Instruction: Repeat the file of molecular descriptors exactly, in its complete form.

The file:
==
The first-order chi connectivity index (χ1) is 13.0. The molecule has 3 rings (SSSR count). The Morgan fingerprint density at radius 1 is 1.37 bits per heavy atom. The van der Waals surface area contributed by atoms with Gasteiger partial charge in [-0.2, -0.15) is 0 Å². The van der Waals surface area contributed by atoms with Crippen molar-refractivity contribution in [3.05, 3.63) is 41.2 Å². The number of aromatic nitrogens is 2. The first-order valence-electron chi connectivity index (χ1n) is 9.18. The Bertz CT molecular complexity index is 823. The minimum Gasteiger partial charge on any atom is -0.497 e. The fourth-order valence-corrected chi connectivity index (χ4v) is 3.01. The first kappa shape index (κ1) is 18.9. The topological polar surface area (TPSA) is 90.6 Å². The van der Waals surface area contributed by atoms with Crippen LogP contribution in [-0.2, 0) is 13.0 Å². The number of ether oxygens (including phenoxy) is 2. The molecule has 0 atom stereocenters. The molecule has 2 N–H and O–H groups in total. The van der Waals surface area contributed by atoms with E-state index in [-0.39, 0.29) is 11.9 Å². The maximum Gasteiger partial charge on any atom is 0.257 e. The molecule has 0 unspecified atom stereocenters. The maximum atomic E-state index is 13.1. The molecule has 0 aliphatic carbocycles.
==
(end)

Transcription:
The first-order chi connectivity index (χ1) is 13.0. The molecule has 3 rings (SSSR count). The Morgan fingerprint density at radius 1 is 1.37 bits per heavy atom. The van der Waals surface area contributed by atoms with Gasteiger partial charge in [-0.2, -0.15) is 0 Å². The van der Waals surface area contributed by atoms with Crippen molar-refractivity contribution in [3.05, 3.63) is 41.2 Å². The number of aromatic nitrogens is 2. The first-order valence-electron chi connectivity index (χ1n) is 9.18. The Bertz CT molecular complexity index is 823. The minimum Gasteiger partial charge on any atom is -0.497 e. The fourth-order valence-corrected chi connectivity index (χ4v) is 3.01. The first kappa shape index (κ1) is 18.9. The topological polar surface area (TPSA) is 90.6 Å². The van der Waals surface area contributed by atoms with Crippen LogP contribution in [-0.2, 0) is 13.0 Å². The number of ether oxygens (including phenoxy) is 2. The molecule has 0 atom stereocenters. The molecule has 2 N–H and O–H groups in total. The van der Waals surface area contributed by atoms with E-state index in [-0.39, 0.29) is 11.9 Å². The maximum Gasteiger partial charge on any atom is 0.257 e. The molecule has 0 unspecified atom stereocenters. The maximum atomic E-state index is 13.1. The molecule has 0 aliphatic carbocycles.